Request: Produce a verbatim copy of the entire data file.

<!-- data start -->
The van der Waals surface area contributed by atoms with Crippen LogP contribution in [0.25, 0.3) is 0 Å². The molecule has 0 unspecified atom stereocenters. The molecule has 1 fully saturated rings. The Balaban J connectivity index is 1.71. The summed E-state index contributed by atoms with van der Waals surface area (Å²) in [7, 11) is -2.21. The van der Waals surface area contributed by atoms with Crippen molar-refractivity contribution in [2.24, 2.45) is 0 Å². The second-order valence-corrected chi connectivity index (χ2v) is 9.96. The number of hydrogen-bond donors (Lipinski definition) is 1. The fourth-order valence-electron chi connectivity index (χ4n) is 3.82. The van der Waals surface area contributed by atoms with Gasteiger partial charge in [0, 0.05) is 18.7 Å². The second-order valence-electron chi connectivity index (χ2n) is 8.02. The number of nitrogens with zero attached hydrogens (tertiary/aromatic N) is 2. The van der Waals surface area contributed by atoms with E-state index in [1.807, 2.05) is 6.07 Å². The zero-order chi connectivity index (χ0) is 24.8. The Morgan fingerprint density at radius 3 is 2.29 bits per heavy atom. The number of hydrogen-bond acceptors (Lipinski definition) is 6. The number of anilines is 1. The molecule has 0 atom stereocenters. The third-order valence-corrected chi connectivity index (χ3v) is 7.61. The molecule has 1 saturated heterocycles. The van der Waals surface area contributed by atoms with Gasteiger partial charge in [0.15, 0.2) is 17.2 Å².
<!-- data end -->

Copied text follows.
The van der Waals surface area contributed by atoms with Crippen LogP contribution in [0.25, 0.3) is 0 Å². The molecule has 0 unspecified atom stereocenters. The molecule has 1 fully saturated rings. The Balaban J connectivity index is 1.71. The summed E-state index contributed by atoms with van der Waals surface area (Å²) in [7, 11) is -2.21. The van der Waals surface area contributed by atoms with Crippen molar-refractivity contribution in [2.24, 2.45) is 0 Å². The second-order valence-corrected chi connectivity index (χ2v) is 9.96. The number of hydrogen-bond donors (Lipinski definition) is 1. The fourth-order valence-electron chi connectivity index (χ4n) is 3.82. The van der Waals surface area contributed by atoms with Gasteiger partial charge in [0, 0.05) is 18.7 Å². The second-order valence-electron chi connectivity index (χ2n) is 8.02. The number of nitrogens with zero attached hydrogens (tertiary/aromatic N) is 2. The van der Waals surface area contributed by atoms with E-state index in [1.807, 2.05) is 6.07 Å². The zero-order chi connectivity index (χ0) is 24.8. The Morgan fingerprint density at radius 3 is 2.29 bits per heavy atom. The number of hydrogen-bond acceptors (Lipinski definition) is 6. The number of anilines is 1. The molecule has 0 atom stereocenters. The third-order valence-corrected chi connectivity index (χ3v) is 7.61. The molecule has 1 saturated heterocycles. The van der Waals surface area contributed by atoms with Gasteiger partial charge in [0.15, 0.2) is 17.2 Å².